First, as psychologist Zlatan Krizan hypothesizes, teens may simply be using their phones more often during the day and for longer periods of time, leading to their tendency to sleep for fewer hours at night. This is based on collected data that reported “teens who spent 5 hours a day online were 50% more likely to not sleep enough than their peers who only spent an hour online each day.” In such a media-driven society, 5 hours of smartphone usage is by no means unfathomable, so it is easy to imagine how many adolescents may meet this threshold. Second, Twange comments on the blue light wavelengths emitted by smart phone screens that may “interfere with the body’s natural sleep-wake rhythm,” especially at night.

 With these two concerns in mind, Twenge and her team suggest that teenagers and should consider the amount of sleep they are getting, whether smartphone usage may be a detriment to their sleep schedules, and how they can limit it as such.   

 

San Diego State University. "More teens than ever aren't getting enough sleep: A new study finds young people are likely sacrificing sleep to spend more time on their phones and tablets." ScienceDaily. ScienceDaily, 19 October 2017.

Research Highlight: The Bottom-Up Approach with Diazepam

By Kurtis Chien

Diazepam, originally sold under the brand-name Valium, is a sedative drug used to treat anxiety symptoms (1). Despite the sedative properties, current and past research indicate that diazepam can amplify aggressive behavior (1).

I spoke with Dr. Klaus Miczek, a professor of psychology, pharmacology, and neuroscience. Dr. Miczek’s laboratory researches the relationship between stress and drug abuse, as well as the brain mechanisms involved with aggression.

Dr. Miczek has researched diazepam and similar benzodiazepines in animal models. In his experiments, mice, rats, or monkeys could receive a drug treatment before encountering another animal (2). The drug’s effects on the experimental animal’s behavior toward the intruding animal could then be observed and manipulated with adjustments to the drug dosage (2). “These drugs follow in a very lawful manner, an inverted U-shape dose-effect curve,” Dr. Miczek tells me (2). That is, along the initial segment of the curve, increasing dosage results in a subsequent increase in aggressive behavior (2). As for the latter segment, the higher doses have a sedative effect, sometimes enough to put the animal to sleep (2).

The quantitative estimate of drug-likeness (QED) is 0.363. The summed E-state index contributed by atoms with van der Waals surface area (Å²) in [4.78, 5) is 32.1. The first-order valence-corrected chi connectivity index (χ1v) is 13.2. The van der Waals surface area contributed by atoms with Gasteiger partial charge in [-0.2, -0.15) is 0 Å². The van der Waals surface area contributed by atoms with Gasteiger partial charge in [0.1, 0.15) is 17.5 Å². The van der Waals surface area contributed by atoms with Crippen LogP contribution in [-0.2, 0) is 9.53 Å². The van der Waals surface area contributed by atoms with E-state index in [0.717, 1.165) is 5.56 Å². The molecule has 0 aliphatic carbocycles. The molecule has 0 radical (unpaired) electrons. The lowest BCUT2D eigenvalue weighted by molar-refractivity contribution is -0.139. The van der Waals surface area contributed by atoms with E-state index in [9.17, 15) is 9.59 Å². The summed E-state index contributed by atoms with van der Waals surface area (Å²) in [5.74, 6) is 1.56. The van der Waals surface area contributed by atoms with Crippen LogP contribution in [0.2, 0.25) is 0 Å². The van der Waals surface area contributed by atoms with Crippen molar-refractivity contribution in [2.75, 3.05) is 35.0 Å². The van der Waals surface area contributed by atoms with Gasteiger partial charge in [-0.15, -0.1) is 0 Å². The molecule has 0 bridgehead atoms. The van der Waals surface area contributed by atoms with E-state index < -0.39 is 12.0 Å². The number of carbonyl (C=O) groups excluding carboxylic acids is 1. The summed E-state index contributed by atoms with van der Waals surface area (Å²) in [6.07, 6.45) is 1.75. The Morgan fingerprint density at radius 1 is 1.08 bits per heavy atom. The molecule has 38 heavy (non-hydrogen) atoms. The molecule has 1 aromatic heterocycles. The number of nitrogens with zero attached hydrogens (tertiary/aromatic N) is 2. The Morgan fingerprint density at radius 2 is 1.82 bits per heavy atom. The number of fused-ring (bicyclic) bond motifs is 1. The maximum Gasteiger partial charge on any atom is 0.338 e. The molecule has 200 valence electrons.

With the drug action in mind, Dr. Miczek and other researchers set out to determine the mechanism of action. By using benzodiazepine receptor antagonists, it was discovered that benzodiazepines change the conformation of the GABAA receptor molecule (2). These receptors are targeted by the inhibitory neurotransmitter GABA, also known as gamma-aminobutyric acid, which allows chloride ions to flow into the cell (2). “Turns out, that benzodiazepines share this action with alcohol,” Dr. Miczek remarks (2). Unsurprisingly, the graph of aggression vs. alcohol resembles the dose-effect curve for aggression vs. diazepam.

GABAA is a receptor molecule with five subunits (2). The α2 subunit is relevant to the regulation of aggression, and it is the subunit that benzodiazepines interact with (2). Now, what is left to be done is to experimentally determine the genes that express these subunits (2). Perhaps, once the genes responsible have been discovered, they can be manipulated so that inactivation of aggression-related receptors can prevent the aggression-heightening effects of alcohol and diazepam (2).

However, to approach aggression in a bottom-up manner would be getting just half of the picture (2). Seeking and manipulating the gene that codes for the α2 subunit on the GABAA receptor cannot account for the complexity of the polygenic phenomenon that mediates aggression (2). A top-down approach would then be to take the domain of aggression and to study the myriad of factors that control it (2). The picture would be complete when the two approaches complement each other (2). “But we’re far from it,” says Dr. Miczek (2). Until then, he notes, “it’s important to remember that aggression is not explained by a single gene” (2).

 

References:

  1. Diazepam. (2005, March 25). Retrieved October 26, 2017, from https://pubchem.ncbi.nlm.nih.gov/compound/diazepam#section=Top
  2. Miczek, K. (2017, October 20). Personal Interview.

 

 

ECT in England: Medical Negligence in Specific Populations

By Leili Najmabadi